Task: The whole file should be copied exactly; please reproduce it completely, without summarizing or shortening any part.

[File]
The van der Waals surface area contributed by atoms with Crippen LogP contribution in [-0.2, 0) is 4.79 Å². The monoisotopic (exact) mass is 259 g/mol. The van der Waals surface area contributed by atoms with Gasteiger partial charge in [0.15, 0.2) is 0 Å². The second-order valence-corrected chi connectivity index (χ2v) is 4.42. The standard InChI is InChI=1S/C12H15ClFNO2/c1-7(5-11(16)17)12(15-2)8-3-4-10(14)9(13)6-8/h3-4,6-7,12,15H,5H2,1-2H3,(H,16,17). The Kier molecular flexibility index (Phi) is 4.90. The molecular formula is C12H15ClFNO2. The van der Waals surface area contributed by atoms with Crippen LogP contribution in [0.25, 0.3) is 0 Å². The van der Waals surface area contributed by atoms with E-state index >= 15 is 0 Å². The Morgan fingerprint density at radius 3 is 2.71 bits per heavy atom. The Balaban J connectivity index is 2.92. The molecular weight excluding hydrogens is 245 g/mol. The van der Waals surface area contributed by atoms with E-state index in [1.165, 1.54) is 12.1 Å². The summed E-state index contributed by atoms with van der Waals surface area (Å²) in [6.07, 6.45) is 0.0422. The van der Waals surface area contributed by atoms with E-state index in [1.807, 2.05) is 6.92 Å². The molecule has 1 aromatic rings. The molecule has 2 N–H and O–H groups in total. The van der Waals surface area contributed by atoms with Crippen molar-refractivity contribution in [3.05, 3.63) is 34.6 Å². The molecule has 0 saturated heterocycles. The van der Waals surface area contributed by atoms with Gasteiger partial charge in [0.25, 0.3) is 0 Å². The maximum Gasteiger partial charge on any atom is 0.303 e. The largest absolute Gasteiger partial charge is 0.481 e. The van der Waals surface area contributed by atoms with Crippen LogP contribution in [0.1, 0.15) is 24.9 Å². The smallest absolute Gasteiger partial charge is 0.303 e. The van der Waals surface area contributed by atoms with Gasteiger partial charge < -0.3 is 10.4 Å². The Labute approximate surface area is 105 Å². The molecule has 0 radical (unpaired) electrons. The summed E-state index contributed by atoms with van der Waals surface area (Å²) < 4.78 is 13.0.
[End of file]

The van der Waals surface area contributed by atoms with Crippen LogP contribution in [-0.2, 0) is 4.79 Å². The monoisotopic (exact) mass is 259 g/mol. The van der Waals surface area contributed by atoms with Gasteiger partial charge in [0.15, 0.2) is 0 Å². The second-order valence-corrected chi connectivity index (χ2v) is 4.42. The standard InChI is InChI=1S/C12H15ClFNO2/c1-7(5-11(16)17)12(15-2)8-3-4-10(14)9(13)6-8/h3-4,6-7,12,15H,5H2,1-2H3,(H,16,17). The Kier molecular flexibility index (Phi) is 4.90. The molecular formula is C12H15ClFNO2. The van der Waals surface area contributed by atoms with Crippen LogP contribution in [0.25, 0.3) is 0 Å². The van der Waals surface area contributed by atoms with E-state index >= 15 is 0 Å². The Morgan fingerprint density at radius 3 is 2.71 bits per heavy atom. The Balaban J connectivity index is 2.92. The molecular weight excluding hydrogens is 245 g/mol. The van der Waals surface area contributed by atoms with E-state index in [1.165, 1.54) is 12.1 Å². The summed E-state index contributed by atoms with van der Waals surface area (Å²) in [6.07, 6.45) is 0.0422. The van der Waals surface area contributed by atoms with E-state index in [1.807, 2.05) is 6.92 Å². The molecule has 1 aromatic rings. The molecule has 2 N–H and O–H groups in total. The van der Waals surface area contributed by atoms with Crippen molar-refractivity contribution in [3.05, 3.63) is 34.6 Å². The molecule has 0 saturated heterocycles. The van der Waals surface area contributed by atoms with Gasteiger partial charge in [0.25, 0.3) is 0 Å². The maximum Gasteiger partial charge on any atom is 0.303 e. The largest absolute Gasteiger partial charge is 0.481 e. The van der Waals surface area contributed by atoms with Crippen LogP contribution in [0.1, 0.15) is 24.9 Å². The smallest absolute Gasteiger partial charge is 0.303 e. The van der Waals surface area contributed by atoms with Gasteiger partial charge < -0.3 is 10.4 Å². The Labute approximate surface area is 105 Å². The molecule has 0 radical (unpaired) electrons. The summed E-state index contributed by atoms with van der Waals surface area (Å²) < 4.78 is 13.0.